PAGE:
Johnnie’s Drive-In in Tupelo, Mississippi, is the kind of mom-and-pop diner that looks like it hasn't changed since the mid-1950s when it was the favourite eating spot for a local school kid named Elvis Presley.
It's still doing good business, and every lunchtime table was taken as I enjoyed the local specialty, a doughburger and fries. Presley preferred their cheeseburgers, and kept coming back for them even when he became famous. A photo of him hung above what was his favourite booth.
A tall, slim man in his 70s entered and asked if he might take a seat at my table. “Sure,” I said, and we were away into conversation in that casual American manner. His name was Guy Harris, and when he told me he was one of Presley’s best friends, I figured that everybody in Tupelo of a certain age would probably claim that. But in Harris’ case it was true. His mother delivered Presley when he was born in a shotgun shack on 8 January 1935, the same tiny two-room house I'd just seen at the Elvis Presley Birthplace and Museum, which is what brings music fans like me to Tupelo.
It was my third visit to Tupelo and the King’s birthplace, but the first time I'd met anyone who actually knew Presley. I was embarrassed to ask the questions Harris must have been asked 10,000 times before, but this was my chance. So what was Presley like?
“Nothing stood out about Elvis,” Harris said. “There wasn't no-one more surprised than me when he did what he did. Elvis was no different from any of the rest of us, back then. We'd go swimming together in the creek, just hang out, like kids do. There wasn't a lot to do, growing up in Tupelo. I was raised across the highway behind that bank on Adams Street.”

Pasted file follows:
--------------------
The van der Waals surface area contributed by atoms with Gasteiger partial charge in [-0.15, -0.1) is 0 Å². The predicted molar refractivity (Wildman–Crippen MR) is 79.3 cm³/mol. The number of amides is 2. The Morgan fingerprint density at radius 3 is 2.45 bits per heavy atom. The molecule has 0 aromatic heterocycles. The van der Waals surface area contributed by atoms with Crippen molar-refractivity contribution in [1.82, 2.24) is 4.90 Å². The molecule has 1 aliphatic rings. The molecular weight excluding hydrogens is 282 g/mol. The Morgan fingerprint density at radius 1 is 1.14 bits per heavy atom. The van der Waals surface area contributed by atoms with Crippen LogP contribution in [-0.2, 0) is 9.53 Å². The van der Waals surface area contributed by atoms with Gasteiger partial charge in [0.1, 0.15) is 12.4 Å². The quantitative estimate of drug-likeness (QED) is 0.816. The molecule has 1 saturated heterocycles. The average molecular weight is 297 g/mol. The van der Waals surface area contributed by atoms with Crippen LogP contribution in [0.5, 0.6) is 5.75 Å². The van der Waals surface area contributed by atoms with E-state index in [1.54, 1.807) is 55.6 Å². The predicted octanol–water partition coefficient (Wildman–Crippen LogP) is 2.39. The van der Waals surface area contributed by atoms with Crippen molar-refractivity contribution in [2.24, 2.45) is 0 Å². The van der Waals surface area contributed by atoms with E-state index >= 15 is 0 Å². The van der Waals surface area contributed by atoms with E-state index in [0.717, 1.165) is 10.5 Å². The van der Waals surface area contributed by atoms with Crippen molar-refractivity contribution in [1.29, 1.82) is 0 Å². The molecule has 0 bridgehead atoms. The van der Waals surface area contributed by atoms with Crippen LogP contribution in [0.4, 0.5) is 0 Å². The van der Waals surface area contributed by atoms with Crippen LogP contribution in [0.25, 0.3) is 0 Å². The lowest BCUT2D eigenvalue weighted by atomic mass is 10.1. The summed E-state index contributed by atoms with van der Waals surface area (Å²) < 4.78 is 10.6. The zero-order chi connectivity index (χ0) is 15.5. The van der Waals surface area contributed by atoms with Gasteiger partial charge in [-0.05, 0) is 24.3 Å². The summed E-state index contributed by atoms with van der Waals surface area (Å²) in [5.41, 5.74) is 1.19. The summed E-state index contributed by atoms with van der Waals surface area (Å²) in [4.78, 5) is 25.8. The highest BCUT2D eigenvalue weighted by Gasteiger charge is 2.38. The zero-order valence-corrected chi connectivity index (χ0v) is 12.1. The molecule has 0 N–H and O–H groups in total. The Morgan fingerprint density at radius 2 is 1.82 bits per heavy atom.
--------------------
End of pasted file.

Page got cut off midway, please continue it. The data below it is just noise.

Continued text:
Harris pointed over my shoulder, through the diner’s window.
“We grew up together. My folks were Baptists and we went to the Baptist Church, but Elvis and his family went to the Assembly of God Church, which they now have at the Birthplace and Museum.”
The church had been brought to the museum since my last visit. Sitting in the pews, I watched a video projected onto the front and side walls, showing what it must have been like when Presley went there on Sundays with his parents Gladys and Vernon, and nervously began to sing in public for the first time.
He was so shy that he had to be coaxed to sing on stage.
The young Presley was not the extrovert and flamboyant Vegas showman he would later become. On a previous trip to Memphis I'd learned that as a teenager he was so shy that he had to be coaxed to sing on stage at an end-of-term high school concert. Within two to three years he was the most famous person in the world, and wealthy in a way that would be unimaginable to the country boy from Mississippi.
"My mother Faye was there when the twins were born," Harris said, showing the closeness between the two families. Elvis had a twin brother, Jesse Garon, who was stillborn before Elvis Aaron entered the world on 8 January, 1935. “My mother was good friendswith Gladys, Elvis' mom. Because Jesse was stillborn and she couldn't have no more babies after that, Gladys was real protective of Elvis.”
So what else did they do apart from going swimming in the creek?
“If we had a few cents we'd go to the movies. When we went to see his first movie, Love Me Tender, we couldn't believe it. A few years earlier me and him'd go to watch westerns together at 10 o'clock on a Saturday morning. Now we're watching this dude up on the screen!”
Harris took out some old photos, their corners folded from having been shared so many times. An old black-and white snapshot showed him and Elvis as teenagers. Another in fading colours showed them at Graceland, Presley’s home in Memphis.
“We'd sit around the piano and play gospel songs at Graceland. We'd go visit him there, time to time. Elvis never forgot his true friends.”
Harris shared a photo of his great-grandson, too.
"He's six years old and he's already a big Elvis fan. I'm gonna have to give him some of my Elvis photos someday. He'd get a real kick out of that."
Another photo showed Guy standing behind Presley and his wife Priscilla.
“That was the last time I saw him. It was 1970, when he came back to Tupelo and was made an honorary sheriff. I got a kick out of that, Elvis being made a sheriff.”
As we left, I asked Guy what work he went into.
“The police,” he laughed. “I'm a retired police captain.”
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